Leadership   //   April 10, 2024

A CEO’s guide to hiring a Chief AI Officer

The emerging role of the Chief AI Officer (CAIO) has been steadily increasing in importance since the boom of generative AI. The sense of urgency around this role grew further when The White House announced at the end of March its plans to force federal agencies to name CAIOs, and establish AI governance boards.

While it’s the public sector, it’s a reminder of how organizations should respond to the new technology as they work to determine its place within their businesses. Some companies have welcomed the announcement as a useful guide for the private sector.

“I appreciate the fact The White House has weighed in on this because it really does highlight the importance of having an informed and holistic view about using tools and technologies within organizations,” said Koma Gandy, employee development platform Skillsoft’s vp of leadership and business. “Having that recognition can be an impetus to organizations who might have been dragging their feet or not really treating it as something where they need to direct time and resources to really take it seriously.”

But how exactly does an organization determine whether they need a CAIO? And if they do — then who is that person? Are they hired internally or externally? Do they need to be in the C-suite or can they be vp or director level? How do they work with the chief data officers, chief technology officers, chief information security officers, and other related technology roles?

We spoke with a range of experts to answer those questions.

Do I need a CAIO?

For most companies, the short answer is yes.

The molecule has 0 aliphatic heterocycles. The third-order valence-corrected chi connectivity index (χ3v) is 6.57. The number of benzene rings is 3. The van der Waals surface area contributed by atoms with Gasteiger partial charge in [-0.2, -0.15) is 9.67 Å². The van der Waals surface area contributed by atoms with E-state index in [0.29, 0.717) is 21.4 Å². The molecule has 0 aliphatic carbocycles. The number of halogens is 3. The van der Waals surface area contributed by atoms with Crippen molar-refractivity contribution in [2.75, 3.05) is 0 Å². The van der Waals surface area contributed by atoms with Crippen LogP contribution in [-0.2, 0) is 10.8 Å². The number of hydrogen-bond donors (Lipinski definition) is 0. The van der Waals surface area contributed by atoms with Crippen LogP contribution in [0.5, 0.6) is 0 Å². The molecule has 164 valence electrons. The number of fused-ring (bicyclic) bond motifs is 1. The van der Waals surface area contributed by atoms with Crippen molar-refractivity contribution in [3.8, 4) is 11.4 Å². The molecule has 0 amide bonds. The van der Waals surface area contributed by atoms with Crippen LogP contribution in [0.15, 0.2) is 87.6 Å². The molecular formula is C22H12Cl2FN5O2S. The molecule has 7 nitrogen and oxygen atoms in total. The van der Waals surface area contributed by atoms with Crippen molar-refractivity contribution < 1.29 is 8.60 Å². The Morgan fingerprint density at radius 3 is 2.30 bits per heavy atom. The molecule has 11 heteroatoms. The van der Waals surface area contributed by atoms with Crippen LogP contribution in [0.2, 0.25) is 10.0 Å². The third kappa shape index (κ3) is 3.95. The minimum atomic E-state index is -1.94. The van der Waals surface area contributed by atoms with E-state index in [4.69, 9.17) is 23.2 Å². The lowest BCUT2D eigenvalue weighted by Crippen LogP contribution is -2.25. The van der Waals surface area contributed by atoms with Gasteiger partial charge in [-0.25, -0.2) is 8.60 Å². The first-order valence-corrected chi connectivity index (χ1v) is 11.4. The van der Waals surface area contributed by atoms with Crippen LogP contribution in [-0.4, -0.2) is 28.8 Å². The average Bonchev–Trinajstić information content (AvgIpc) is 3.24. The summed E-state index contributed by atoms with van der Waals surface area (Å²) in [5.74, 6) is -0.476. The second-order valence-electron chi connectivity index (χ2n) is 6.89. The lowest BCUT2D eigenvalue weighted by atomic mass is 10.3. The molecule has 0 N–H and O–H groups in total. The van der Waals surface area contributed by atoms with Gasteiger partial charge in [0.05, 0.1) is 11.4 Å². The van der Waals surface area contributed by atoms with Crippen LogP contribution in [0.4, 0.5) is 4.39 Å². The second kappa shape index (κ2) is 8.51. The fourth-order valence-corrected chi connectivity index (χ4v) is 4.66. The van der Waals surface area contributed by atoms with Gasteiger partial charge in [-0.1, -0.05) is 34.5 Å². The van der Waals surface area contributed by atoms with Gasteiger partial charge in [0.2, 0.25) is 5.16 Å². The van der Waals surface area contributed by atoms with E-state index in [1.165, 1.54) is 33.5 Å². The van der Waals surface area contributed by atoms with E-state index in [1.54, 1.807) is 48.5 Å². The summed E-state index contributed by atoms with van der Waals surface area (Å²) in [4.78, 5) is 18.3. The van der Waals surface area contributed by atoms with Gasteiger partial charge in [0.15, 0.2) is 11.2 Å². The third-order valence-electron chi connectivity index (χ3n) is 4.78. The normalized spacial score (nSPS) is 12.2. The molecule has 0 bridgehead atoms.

But, this question depends on the industry and size of an organization. If you’re in the technology sector, the answer will almost always be yes. However, if you have a smaller company, it might be a case of wanting a CAIO but not knowing where to find the budget to fill this role. 

“I recognize that you can’t create a magical budget overnight and be able to add that,” said Gandy.

Some companies have determined that it’s easier to give the responsibilities that a CAIO would have to a different C-suite position instead, like the CDO, CTO, or CISO. While this might work in the short-term, experts say it’s necessary to have someone who is dedicated to AI.

“Having that recognition can be an impetus to organizations who might have been dragging their feet or not really treating it as something where they need to direct time and resources to really take it seriously.”
Koma Gandy, employee development platform Skillsoft’s vp of leadership and business.

“If you’re offering AI services, you’re going to need, and want as a business, some level of responsibility there,” said Jim Palmer, CAIO at customer intelligence platform Dialpad. “I like having it at the chief level specifically because you’re connecting so many different parts of the business. You need to have someone who is going to be responsible for the AI.”

But not everyone is in the same part of their AI growth plan. Jennifer Reynolds, CEO of the Women Corporate Directors Foundation, said, “everyone is in a slightly different spot depending on what industry you’re in.”

Do they need the CAIO title or to be a part of the C-suite?